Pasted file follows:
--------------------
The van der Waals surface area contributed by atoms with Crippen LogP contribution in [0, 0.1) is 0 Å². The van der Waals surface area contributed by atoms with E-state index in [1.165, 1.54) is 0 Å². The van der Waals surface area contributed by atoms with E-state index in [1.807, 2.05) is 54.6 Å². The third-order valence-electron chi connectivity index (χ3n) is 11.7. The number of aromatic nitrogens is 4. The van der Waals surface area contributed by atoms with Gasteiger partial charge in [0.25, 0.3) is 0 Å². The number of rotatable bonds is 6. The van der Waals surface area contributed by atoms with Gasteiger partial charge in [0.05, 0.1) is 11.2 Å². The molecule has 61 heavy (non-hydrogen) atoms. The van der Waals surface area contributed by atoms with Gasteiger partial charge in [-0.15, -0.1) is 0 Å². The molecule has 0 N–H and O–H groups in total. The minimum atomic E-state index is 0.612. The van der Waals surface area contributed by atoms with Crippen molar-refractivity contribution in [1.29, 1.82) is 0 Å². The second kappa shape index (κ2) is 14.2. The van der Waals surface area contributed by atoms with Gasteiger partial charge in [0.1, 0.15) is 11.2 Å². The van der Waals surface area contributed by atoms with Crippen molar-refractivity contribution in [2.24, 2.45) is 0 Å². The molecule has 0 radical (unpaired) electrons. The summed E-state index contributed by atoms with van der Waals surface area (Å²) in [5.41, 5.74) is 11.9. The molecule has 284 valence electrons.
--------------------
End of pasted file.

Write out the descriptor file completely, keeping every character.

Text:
The van der Waals surface area contributed by atoms with Crippen LogP contribution in [0, 0.1) is 0 Å². The van der Waals surface area contributed by atoms with E-state index in [1.165, 1.54) is 0 Å². The van der Waals surface area contributed by atoms with E-state index in [1.807, 2.05) is 54.6 Å². The third-order valence-electron chi connectivity index (χ3n) is 11.7. The number of aromatic nitrogens is 4. The van der Waals surface area contributed by atoms with Gasteiger partial charge in [0.25, 0.3) is 0 Å². The number of rotatable bonds is 6. The van der Waals surface area contributed by atoms with Gasteiger partial charge in [0.05, 0.1) is 11.2 Å². The molecule has 61 heavy (non-hydrogen) atoms. The van der Waals surface area contributed by atoms with Gasteiger partial charge in [-0.15, -0.1) is 0 Å². The molecule has 0 N–H and O–H groups in total. The minimum atomic E-state index is 0.612. The van der Waals surface area contributed by atoms with Crippen molar-refractivity contribution in [1.29, 1.82) is 0 Å². The second kappa shape index (κ2) is 14.2. The van der Waals surface area contributed by atoms with Gasteiger partial charge in [0.1, 0.15) is 11.2 Å². The van der Waals surface area contributed by atoms with Crippen molar-refractivity contribution in [2.24, 2.45) is 0 Å². The molecule has 0 radical (unpaired) electrons. The summed E-state index contributed by atoms with van der Waals surface area (Å²) in [5.41, 5.74) is 11.9. The molecule has 284 valence electrons.